saints and sinners of the stage and screen
saints and sinners of the stage and screen
Into the Woods (PG)
Vue, West End
6th January 2015
We're incredibly spoilt by excellent musical theatre in London - both on and off-West End - and taking the best of the stage to the big screen is to be commended, as it opens up A Whole New World to those in the regions. (Disney reference intended, any patronising tone not.) However, Sondheim isn't an obvious choice for a Mickey makeover; while incredibly funny, his shows are also witty and dark- toning his work down to a PG rating was never going to go smoothly, particularly in a story all about shades of grey.
Into the Woods combines some of both Grimms' and Perrault's tales into a richly layered story where Cinderella (Anna Kendrick) and her Prince (Chris Pine) cross paths with Jack (Daniel Huttlestone) of "-and the Beanstalk" notoriety and his Mother (Tracey Ullman), Little Red Riding Hood (Lilla Crawford) and her Granny (Annette Crosbie), the Baker (James Corden) and his Wife (Emily Blunt) and Rapunzel (Mackenzie Mauzy) and her Prince (Billy Magnussen). Of course, it wouldn't be a fairytale mashup without a Witch (Meryl Streep). It's quite the ensemble, for starters, combining stage-tested talent (Magnussen, Crawford and Huttlestone) with the Hollywood A-listers.
The weaving together of so many strands works well on stage, but it feels a little too complex for a two-hour long film. There's nothing especially wrong with the acting, but we don't really connect to any of the characters. Streep's rendition of Stay with Me is fine, and she turns a much better performance here than in film adaptation Mamma Mia!, but the song doesn't break your heart in the way it should. The Witch is more cartoonish - perhaps only to be expected given the studio behind this - but she's meant to have more substance to her than that, villainous at times, but also capable of true, deep love and tenderness.
Rob Marshall has been handed what is mostly a dream of a script - with the screenplay adapted by James Lapine, the original book writer - and yet he seems to sleepwalk through the production, with direction which is resolutely competent, if very workmanlike. There are a few flashes of inspiration with Pine and Magnussen's superb duet of Agony (milked for all possible comedic value), but the humour - like the rest of the film - is derived from Sonheim's brilliant music and lyrics. The orchestrations are rich and full, as expected.
If you haven't seen a stage version - in particular, if you haven't seen All Star Productions' version of Into the Woods - you'll probably enjoy this quite a lot. Any pre-existing knowledge, though, makes you realise how lazy the film is, and that's largely what takes some of the sparkle away. The ending, too, will likely irk fans of the show; the original ending, which bookends the jaunty pace of the opening number, gives the story a feeling of energy and a sense of hope. Yet someone has decided instead to close the movie with the Baker telling the story to the children, a decision that feels oddly truncated and mawkish by contrast, having lost the sense of irony from the final lines "Into the woods, then out of the woods, and happy ever after!"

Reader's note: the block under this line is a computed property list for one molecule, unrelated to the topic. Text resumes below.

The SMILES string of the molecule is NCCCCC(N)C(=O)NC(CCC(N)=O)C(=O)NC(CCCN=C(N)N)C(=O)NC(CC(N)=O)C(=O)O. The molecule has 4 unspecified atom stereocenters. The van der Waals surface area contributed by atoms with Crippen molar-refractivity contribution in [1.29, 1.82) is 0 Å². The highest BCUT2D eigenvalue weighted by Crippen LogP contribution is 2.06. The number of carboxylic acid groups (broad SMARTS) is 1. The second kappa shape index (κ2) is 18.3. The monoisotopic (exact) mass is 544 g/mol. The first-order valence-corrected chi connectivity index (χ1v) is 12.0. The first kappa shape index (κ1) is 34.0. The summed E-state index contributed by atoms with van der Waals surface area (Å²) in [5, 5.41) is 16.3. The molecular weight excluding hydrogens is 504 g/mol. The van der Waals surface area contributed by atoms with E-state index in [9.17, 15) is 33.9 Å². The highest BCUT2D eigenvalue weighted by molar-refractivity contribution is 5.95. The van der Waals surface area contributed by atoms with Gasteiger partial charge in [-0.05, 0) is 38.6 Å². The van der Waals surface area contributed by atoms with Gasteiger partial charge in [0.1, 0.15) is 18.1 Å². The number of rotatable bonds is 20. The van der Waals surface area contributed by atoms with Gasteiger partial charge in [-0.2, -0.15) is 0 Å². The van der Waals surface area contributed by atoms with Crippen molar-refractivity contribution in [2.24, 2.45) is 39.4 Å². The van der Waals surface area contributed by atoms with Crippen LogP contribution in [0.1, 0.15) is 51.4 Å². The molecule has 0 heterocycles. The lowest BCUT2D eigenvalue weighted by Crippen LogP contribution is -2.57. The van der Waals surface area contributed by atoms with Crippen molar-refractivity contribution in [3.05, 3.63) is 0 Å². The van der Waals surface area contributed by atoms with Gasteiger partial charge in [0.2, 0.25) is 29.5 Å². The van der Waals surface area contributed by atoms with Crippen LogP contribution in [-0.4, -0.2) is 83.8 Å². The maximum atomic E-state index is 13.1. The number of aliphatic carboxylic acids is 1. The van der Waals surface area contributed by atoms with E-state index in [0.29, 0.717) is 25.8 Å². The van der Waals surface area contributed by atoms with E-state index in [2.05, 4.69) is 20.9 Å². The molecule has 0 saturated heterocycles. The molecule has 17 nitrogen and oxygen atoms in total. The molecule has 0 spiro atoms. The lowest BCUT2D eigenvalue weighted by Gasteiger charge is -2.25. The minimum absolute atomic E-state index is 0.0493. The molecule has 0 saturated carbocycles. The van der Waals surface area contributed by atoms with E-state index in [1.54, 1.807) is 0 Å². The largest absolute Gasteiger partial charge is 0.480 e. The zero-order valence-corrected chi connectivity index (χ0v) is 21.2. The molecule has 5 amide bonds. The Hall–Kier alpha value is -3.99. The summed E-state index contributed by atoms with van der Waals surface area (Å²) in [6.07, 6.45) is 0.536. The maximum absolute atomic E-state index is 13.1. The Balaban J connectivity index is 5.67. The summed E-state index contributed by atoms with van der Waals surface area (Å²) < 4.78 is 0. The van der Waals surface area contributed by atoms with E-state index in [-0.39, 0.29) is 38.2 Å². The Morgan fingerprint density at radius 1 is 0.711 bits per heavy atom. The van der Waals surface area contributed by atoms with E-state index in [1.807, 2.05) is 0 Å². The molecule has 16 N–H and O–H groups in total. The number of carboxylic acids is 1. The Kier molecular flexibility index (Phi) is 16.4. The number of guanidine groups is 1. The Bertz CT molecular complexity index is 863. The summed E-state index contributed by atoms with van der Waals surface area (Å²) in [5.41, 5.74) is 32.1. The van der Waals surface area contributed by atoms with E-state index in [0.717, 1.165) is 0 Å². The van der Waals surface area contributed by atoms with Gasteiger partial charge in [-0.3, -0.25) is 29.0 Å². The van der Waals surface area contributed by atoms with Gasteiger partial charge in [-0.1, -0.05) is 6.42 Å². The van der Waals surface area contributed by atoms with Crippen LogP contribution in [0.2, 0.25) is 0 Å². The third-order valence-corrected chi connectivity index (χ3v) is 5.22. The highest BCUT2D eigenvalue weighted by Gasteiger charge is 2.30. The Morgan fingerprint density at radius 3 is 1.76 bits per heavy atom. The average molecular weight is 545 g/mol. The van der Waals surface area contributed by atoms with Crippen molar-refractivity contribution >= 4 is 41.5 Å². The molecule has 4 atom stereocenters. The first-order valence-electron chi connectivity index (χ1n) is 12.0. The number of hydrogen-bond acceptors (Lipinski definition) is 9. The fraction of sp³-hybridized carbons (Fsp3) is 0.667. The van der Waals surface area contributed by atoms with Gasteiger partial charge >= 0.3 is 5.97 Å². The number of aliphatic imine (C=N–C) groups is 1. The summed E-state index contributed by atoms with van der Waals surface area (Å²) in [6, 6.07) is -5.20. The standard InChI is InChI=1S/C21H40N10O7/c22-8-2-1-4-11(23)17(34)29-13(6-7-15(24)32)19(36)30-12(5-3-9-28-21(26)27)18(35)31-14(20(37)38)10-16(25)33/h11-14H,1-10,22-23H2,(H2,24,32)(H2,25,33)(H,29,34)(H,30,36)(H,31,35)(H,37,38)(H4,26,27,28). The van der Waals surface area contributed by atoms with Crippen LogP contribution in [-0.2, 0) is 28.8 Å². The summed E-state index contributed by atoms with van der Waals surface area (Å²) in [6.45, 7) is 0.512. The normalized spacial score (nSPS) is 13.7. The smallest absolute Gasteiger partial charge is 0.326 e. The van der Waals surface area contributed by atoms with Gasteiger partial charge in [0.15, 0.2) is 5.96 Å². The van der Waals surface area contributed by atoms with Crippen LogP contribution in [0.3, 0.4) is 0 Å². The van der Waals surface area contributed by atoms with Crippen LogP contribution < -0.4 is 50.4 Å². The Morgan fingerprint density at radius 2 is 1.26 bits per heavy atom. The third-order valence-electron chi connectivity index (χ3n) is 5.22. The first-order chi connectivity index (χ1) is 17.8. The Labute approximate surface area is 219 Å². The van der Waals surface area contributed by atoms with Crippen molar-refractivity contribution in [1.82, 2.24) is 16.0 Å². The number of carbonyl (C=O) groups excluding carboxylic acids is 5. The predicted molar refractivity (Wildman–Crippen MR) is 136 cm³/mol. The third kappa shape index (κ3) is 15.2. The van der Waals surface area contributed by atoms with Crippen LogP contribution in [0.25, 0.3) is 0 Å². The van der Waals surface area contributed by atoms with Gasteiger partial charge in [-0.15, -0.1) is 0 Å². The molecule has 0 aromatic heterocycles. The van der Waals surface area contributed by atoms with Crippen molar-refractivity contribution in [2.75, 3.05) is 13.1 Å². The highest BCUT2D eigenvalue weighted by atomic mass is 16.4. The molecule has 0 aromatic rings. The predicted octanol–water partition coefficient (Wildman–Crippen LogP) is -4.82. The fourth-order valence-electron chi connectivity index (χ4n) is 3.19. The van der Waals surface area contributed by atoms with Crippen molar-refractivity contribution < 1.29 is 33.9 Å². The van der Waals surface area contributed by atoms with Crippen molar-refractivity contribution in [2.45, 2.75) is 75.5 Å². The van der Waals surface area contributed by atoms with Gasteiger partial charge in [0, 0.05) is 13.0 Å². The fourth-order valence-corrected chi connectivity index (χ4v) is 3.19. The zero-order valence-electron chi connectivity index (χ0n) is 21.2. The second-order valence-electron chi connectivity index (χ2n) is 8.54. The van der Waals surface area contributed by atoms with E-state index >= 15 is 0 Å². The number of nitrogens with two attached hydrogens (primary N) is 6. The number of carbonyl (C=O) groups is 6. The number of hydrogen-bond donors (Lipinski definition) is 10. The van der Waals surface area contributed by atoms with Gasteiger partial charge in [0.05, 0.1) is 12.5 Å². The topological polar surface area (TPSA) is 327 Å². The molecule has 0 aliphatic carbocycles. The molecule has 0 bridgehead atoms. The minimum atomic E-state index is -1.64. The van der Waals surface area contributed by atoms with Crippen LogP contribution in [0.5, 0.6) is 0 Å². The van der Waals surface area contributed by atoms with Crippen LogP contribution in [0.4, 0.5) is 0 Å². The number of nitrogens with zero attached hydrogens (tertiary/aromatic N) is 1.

Big names are thrown at this film - musical theatre aficionados will enjoy a cameo from Joanna Riding as Cinderella's Mother, and film fans will be delighted by Frances de la Tour's arrival in Act II, and of course the few minutes of screen time belonging to Johnny Depp. Some of the stunt work is excellent, particularly the equine scenes and much of the climbing (of both beanstalks and hair). The special effects, too, are nice - Cinderella's transformation is suitably sparkly, and the slow-mo for her On The Steps of the Palace is entertaining - but it takes more than a big budget to make a make a movie really special.
That said, out of all the musical film adaptations in recent memory, Into the Woods doesn't fare badly. It's no Les Mis; there are no inexplicable Russell Crowes acting well but failing to hit the right notes. Kendrick rolls out a Pitch Perfect delivery (pun intended) and even the child actors (Huttlestone and Crawford) do well. It's a double shame about the missing finale - other adaptations (such as Jersey Boys) are more open with their musical theatre roots and essentially close with a cast encore.
If you go into the woods with kids, be prepared to explain adultery and moral ambiguity. Yes, this is a Disney film, but it's based on a fabulous Sondheim with a central motif of "be careful what you wish for." You've been warned. If you go with musical fans, be prepared for a touch of disappointment. But for everyone else out there, it's a fun journey you must begin... Go to the woods!
Into the Woods was released in the UK on 9th January 2015.
Nearest tube station: Leicester Square (Piccadilly, Northern)